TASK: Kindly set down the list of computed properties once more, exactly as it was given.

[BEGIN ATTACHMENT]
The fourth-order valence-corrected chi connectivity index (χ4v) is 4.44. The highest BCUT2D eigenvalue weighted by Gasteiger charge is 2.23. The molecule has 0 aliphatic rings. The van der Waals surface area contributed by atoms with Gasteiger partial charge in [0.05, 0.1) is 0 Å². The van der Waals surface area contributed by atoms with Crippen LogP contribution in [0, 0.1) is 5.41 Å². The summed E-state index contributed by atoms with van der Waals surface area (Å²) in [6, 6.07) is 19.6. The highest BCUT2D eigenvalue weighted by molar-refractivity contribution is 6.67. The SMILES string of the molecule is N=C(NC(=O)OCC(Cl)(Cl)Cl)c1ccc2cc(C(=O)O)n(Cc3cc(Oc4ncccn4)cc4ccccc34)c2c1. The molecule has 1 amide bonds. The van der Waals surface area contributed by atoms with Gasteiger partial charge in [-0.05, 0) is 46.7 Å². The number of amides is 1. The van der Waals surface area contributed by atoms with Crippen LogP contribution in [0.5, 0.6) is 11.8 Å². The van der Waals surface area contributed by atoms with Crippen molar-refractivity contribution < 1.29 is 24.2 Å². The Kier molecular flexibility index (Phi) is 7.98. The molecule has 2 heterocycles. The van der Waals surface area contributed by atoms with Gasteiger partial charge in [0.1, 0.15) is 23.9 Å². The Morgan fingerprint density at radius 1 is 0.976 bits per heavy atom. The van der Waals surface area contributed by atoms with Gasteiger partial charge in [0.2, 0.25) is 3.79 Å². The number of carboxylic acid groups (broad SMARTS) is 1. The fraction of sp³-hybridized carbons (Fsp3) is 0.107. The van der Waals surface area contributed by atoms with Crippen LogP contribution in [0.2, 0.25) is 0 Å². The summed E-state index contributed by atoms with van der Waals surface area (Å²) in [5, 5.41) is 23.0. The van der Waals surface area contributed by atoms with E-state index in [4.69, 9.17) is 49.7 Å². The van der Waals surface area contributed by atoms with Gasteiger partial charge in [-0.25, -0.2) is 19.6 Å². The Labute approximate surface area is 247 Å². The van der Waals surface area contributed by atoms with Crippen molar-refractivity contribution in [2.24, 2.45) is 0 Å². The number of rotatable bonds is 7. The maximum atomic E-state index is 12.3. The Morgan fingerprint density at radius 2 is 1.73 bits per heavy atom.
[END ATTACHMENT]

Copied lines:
The fourth-order valence-corrected chi connectivity index (χ4v) is 4.44. The highest BCUT2D eigenvalue weighted by Gasteiger charge is 2.23. The molecule has 0 aliphatic rings. The van der Waals surface area contributed by atoms with Gasteiger partial charge in [0.05, 0.1) is 0 Å². The van der Waals surface area contributed by atoms with Crippen LogP contribution in [0, 0.1) is 5.41 Å². The summed E-state index contributed by atoms with van der Waals surface area (Å²) in [6, 6.07) is 19.6. The highest BCUT2D eigenvalue weighted by molar-refractivity contribution is 6.67. The SMILES string of the molecule is N=C(NC(=O)OCC(Cl)(Cl)Cl)c1ccc2cc(C(=O)O)n(Cc3cc(Oc4ncccn4)cc4ccccc34)c2c1. The molecule has 1 amide bonds. The van der Waals surface area contributed by atoms with Gasteiger partial charge in [-0.05, 0) is 46.7 Å². The number of amides is 1. The van der Waals surface area contributed by atoms with Crippen LogP contribution in [0.5, 0.6) is 11.8 Å². The van der Waals surface area contributed by atoms with Crippen molar-refractivity contribution < 1.29 is 24.2 Å². The Kier molecular flexibility index (Phi) is 7.98. The molecule has 2 heterocycles. The van der Waals surface area contributed by atoms with Gasteiger partial charge in [0.1, 0.15) is 23.9 Å². The Morgan fingerprint density at radius 1 is 0.976 bits per heavy atom. The van der Waals surface area contributed by atoms with Gasteiger partial charge in [0.2, 0.25) is 3.79 Å². The number of carboxylic acid groups (broad SMARTS) is 1. The fraction of sp³-hybridized carbons (Fsp3) is 0.107. The van der Waals surface area contributed by atoms with Crippen LogP contribution in [0.2, 0.25) is 0 Å². The summed E-state index contributed by atoms with van der Waals surface area (Å²) in [5, 5.41) is 23.0. The van der Waals surface area contributed by atoms with E-state index in [4.69, 9.17) is 49.7 Å². The van der Waals surface area contributed by atoms with Gasteiger partial charge in [-0.25, -0.2) is 19.6 Å². The Labute approximate surface area is 247 Å². The van der Waals surface area contributed by atoms with Crippen molar-refractivity contribution in [2.24, 2.45) is 0 Å². The number of rotatable bonds is 7. The maximum atomic E-state index is 12.3. The Morgan fingerprint density at radius 2 is 1.73 bits per heavy atom.